Sacred Not Secret
Dec 27, 2016
I have lived and worked in Maui for the past six years and during that time I have often looked across the Pailolo Channel to the island of Moloka’i and wondered what it was like there.
I had flown over it by helicopter, sailed around it on a tall ship and been scuba diving along it’s fabulous barrier reef, but in all my time on Maui I had never stepped foot onto Moloka’i.
It was a mystery island to me, and one that few people knew from first-hand experience. This would all change the day I started working for UnCruise.
After spending the night in the only hotel on the island, the quaint Hotel Moloka’i, I waited for the Safari Explorer to pull into the little harbor town of Kuanakakai on Moloka’i’s south shore.
As I devoured my French toast made from the famous local sweet bread, I could feel the waitress eyeing me as an obvious newcomer to the island. Finally, she walked up and asked what I was doing on Moloka’i. I responded that I was waiting for a boat to come in, to which she beamed and said, “Oh, the Safari Explorer?” And so it was that I found out that UnCruise had been adopted into the Moloka’i Island culture.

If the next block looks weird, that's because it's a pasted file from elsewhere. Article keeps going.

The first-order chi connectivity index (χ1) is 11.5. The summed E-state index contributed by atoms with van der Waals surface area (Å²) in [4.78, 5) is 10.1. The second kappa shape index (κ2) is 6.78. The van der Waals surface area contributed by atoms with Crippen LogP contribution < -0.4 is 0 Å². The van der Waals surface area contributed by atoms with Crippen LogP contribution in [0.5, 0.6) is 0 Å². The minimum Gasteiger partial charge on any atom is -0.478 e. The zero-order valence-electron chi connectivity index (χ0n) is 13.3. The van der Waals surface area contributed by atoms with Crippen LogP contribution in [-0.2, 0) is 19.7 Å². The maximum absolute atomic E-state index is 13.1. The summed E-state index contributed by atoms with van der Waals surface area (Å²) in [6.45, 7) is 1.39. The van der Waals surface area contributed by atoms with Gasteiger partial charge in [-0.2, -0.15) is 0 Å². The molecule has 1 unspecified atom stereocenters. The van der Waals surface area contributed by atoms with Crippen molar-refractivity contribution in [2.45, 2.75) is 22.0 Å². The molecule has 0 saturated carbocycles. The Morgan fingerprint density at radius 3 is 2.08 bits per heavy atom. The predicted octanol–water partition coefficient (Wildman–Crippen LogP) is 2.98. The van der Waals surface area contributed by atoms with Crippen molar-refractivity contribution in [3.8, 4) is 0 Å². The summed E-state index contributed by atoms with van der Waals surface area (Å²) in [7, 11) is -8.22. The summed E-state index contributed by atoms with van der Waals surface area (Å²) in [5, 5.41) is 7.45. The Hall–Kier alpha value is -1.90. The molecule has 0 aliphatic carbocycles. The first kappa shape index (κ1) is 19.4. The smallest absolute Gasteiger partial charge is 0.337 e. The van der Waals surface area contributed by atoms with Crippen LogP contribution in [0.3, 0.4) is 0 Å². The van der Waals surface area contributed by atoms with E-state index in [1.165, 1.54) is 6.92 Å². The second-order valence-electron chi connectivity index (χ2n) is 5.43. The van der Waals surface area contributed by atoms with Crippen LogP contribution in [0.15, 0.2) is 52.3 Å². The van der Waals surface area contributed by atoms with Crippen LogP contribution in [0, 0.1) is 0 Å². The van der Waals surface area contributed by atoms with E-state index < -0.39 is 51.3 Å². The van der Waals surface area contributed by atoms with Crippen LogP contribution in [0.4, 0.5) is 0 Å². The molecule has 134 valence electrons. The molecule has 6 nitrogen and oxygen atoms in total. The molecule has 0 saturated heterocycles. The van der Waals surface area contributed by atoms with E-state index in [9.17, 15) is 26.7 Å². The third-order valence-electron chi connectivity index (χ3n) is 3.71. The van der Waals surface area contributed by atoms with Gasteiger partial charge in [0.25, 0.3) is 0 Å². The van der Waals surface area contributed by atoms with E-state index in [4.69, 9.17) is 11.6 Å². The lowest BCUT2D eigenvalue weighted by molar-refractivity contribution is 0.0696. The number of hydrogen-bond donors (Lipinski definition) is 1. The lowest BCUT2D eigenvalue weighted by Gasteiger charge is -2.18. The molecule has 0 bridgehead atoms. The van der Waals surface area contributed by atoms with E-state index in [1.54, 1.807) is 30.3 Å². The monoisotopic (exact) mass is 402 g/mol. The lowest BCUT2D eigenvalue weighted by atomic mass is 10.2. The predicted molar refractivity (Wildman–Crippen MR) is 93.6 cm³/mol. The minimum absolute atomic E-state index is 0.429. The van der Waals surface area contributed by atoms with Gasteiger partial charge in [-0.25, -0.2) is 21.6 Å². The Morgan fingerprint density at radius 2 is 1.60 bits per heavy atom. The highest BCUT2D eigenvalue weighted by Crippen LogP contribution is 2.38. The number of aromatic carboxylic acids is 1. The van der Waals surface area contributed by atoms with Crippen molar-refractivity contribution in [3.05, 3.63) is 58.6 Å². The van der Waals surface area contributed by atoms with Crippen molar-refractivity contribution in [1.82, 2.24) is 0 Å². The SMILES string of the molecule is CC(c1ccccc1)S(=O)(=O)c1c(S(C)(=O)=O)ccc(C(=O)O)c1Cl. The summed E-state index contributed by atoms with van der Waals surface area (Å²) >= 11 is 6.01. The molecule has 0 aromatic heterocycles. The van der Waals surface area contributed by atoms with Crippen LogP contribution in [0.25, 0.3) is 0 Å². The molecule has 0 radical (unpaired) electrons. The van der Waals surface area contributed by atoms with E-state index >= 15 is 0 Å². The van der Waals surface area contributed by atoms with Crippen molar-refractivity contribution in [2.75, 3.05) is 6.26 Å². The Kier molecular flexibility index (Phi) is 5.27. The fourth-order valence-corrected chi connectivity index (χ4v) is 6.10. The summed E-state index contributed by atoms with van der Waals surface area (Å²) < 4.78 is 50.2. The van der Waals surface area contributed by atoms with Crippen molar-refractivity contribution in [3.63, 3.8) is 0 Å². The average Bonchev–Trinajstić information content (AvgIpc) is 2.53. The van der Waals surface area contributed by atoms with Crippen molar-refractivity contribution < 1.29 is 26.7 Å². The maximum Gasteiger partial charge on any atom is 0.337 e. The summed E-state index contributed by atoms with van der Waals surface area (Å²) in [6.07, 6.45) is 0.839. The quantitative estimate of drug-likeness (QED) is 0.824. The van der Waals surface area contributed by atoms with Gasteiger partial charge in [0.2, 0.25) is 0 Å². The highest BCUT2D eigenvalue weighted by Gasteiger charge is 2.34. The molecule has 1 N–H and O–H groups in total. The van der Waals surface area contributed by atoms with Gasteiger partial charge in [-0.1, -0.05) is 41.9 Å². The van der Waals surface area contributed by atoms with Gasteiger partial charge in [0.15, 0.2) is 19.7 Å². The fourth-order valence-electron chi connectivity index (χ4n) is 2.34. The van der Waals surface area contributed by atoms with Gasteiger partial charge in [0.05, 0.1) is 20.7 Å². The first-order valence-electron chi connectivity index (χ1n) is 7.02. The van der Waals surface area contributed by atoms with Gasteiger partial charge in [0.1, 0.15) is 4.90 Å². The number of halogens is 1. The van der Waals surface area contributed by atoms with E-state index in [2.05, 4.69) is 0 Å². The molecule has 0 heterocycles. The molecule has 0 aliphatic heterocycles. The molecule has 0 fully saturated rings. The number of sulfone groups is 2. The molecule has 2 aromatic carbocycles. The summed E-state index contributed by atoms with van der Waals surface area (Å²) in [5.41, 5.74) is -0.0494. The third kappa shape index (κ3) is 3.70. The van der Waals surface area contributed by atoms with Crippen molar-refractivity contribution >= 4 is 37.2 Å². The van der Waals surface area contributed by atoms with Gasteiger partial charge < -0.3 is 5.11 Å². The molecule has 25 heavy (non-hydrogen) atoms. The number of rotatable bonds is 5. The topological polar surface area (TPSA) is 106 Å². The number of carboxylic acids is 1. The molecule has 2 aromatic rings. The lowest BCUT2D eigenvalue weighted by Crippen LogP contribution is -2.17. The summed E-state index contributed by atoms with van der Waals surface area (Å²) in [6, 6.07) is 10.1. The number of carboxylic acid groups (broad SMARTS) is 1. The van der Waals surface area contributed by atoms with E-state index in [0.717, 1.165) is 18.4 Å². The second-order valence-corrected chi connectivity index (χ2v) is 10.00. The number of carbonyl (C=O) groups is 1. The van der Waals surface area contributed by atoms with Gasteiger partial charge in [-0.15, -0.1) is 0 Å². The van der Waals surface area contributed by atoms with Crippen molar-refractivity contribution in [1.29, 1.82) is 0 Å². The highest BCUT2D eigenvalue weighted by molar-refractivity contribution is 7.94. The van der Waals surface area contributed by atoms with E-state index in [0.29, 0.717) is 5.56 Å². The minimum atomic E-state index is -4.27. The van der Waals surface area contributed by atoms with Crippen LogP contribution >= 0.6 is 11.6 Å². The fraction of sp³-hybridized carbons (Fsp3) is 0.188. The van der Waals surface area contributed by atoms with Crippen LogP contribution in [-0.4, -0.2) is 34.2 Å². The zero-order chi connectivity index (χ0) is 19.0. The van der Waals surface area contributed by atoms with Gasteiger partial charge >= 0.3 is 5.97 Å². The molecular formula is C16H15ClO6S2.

A day trip to the beautiful Halawa Valley on Moloka’i’s northeastern tip is a wonderful introduction into the Hawaiian lifestyle. Taro grows in terraced patches next to the winding river and fish are caught in cast nets near where the river empties into the idyllic bay.
A two mile trek up the valley takes you past the sites of ancient temples, altars and birthing rocks which give insight into the storied past of Halawa Valley. To truly experience the past, there is nothing like firsthand experience, and as the old Hawaiian saying goes, “Nana ike kumu,” which means, “go to the source.”
The source for Halawa Valley is embodied by an ever-smiling gentleman known to everyone as Uncle Pilipo. Talking story with Uncle Pilipo is one of the most unique and authentic experiences that you could have in Hawaii.
Luckily for us, Pilipo’s family believes that the Hawaiian culture is sacred, not secret, and that in order to learn the Hawaiian culture you must listen, feel, see and do.
This starts with the traditional Hawaiian greeting called the ‘honi.’ Similar to the Hawaiian handshake, this traditional greeting is forehead to forehead and nose to nose accompanied by a deep inhale. It is believed that through this you are sharing ‘ha,’ or the breath of life and are strangers no longer.
So prepare to be immersed into a Hawaii that is rarely seen by visitors.